Detailed simulation of electrical demands due to nationwide adoption of heat pumps, taking account of renewable generation and mitigation

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Abstract

This study quantifies the increase in the peak power demand, net of non-dispatchable generation, that may be required by widespread adoption of heat pumps. Electrification of heating could reduce emissions but also cause a challenging increase in peak power demand. This paper expands on previous studies by quantifying the increase in greater detail; considering a wider range of scenarios, the characteristics of heat pumps and the interaction between wind generation and demand side management. A model was developed with dynamic simulations of individual heat pumps and dwellings.
The increase in peak net-demand is highly sensitive to assumptions regarding the heat pumps, their installation, building fabric and the characteristics of the grid. If 80% of dwellings in the UK use heat pumps, peak net-demand could increase by around 100% (54GW) but this increase could be mitigated to 30% (16GW) by favourable conditions. Demand side management could reduce this increase to 20%, or 15% if used with extensive thermal storage. If 60% of dwellings use heat pumps, the increase in peak net-demand could be as low as 5.5GW.
High-performance heat pumps, appropriate installation and better insulated dwellings could make the increase in peak net-demand due to the electrification of heating more manageable.
Original languageEnglish
Pages (from-to)380-387
JournalIET Renewable Power Generation
Volume10
Issue number3
Early online date10 Nov 2015
DOIs
Publication statusPublished - 1 Mar 2016

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Pumps
Heating
Hot Temperature
Computer simulation
Demand side management

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title = "Detailed simulation of electrical demands due to nationwide adoption of heat pumps, taking account of renewable generation and mitigation",
abstract = "This study quantifies the increase in the peak power demand, net of non-dispatchable generation, that may be required by widespread adoption of heat pumps. Electrification of heating could reduce emissions but also cause a challenging increase in peak power demand. This paper expands on previous studies by quantifying the increase in greater detail; considering a wider range of scenarios, the characteristics of heat pumps and the interaction between wind generation and demand side management. A model was developed with dynamic simulations of individual heat pumps and dwellings. The increase in peak net-demand is highly sensitive to assumptions regarding the heat pumps, their installation, building fabric and the characteristics of the grid. If 80{\%} of dwellings in the UK use heat pumps, peak net-demand could increase by around 100{\%} (54GW) but this increase could be mitigated to 30{\%} (16GW) by favourable conditions. Demand side management could reduce this increase to 20{\%}, or 15{\%} if used with extensive thermal storage. If 60{\%} of dwellings use heat pumps, the increase in peak net-demand could be as low as 5.5GW.High-performance heat pumps, appropriate installation and better insulated dwellings could make the increase in peak net-demand due to the electrification of heating more manageable.",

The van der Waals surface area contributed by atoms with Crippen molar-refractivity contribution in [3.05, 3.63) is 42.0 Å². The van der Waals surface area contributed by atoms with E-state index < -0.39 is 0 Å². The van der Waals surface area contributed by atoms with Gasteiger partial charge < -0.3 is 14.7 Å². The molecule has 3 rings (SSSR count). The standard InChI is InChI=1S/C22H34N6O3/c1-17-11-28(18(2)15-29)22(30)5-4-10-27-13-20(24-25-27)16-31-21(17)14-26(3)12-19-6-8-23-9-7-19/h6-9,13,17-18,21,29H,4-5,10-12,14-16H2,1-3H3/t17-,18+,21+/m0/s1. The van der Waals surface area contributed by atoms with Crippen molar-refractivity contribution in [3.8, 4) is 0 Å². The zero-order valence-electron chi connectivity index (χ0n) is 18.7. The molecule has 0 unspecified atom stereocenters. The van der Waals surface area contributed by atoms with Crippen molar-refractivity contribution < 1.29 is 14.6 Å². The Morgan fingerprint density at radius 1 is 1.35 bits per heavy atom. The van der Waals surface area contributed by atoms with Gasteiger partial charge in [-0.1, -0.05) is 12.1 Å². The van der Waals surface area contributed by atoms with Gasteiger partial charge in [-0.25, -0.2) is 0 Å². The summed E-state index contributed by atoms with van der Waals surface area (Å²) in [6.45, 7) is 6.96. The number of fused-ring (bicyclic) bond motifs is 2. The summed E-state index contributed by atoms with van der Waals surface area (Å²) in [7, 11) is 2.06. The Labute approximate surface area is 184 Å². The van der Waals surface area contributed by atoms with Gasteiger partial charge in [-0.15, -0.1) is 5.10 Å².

author = "Cooper, {Samuel J. G.} and Hammond, {Geoffrey P.} and McManus, {Marcelle C.} and Danny Pudjianto",
year = "2016",
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T1 - Detailed simulation of electrical demands due to nationwide adoption of heat pumps, taking account of renewable generation and mitigation

AU - Cooper, Samuel J. G.

AU - Hammond, Geoffrey P.

AU - McManus, Marcelle C.

AU - Pudjianto, Danny

PY - 2016/3/1

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AB - This study quantifies the increase in the peak power demand, net of non-dispatchable generation, that may be required by widespread adoption of heat pumps. Electrification of heating could reduce emissions but also cause a challenging increase in peak power demand. This paper expands on previous studies by quantifying the increase in greater detail; considering a wider range of scenarios, the characteristics of heat pumps and the interaction between wind generation and demand side management. A model was developed with dynamic simulations of individual heat pumps and dwellings. The increase in peak net-demand is highly sensitive to assumptions regarding the heat pumps, their installation, building fabric and the characteristics of the grid. If 80% of dwellings in the UK use heat pumps, peak net-demand could increase by around 100% (54GW) but this increase could be mitigated to 30% (16GW) by favourable conditions. Demand side management could reduce this increase to 20%, or 15% if used with extensive thermal storage. If 60% of dwellings use heat pumps, the increase in peak net-demand could be as low as 5.5GW.High-performance heat pumps, appropriate installation and better insulated dwellings could make the increase in peak net-demand due to the electrification of heating more manageable.

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SN - 1752-1424

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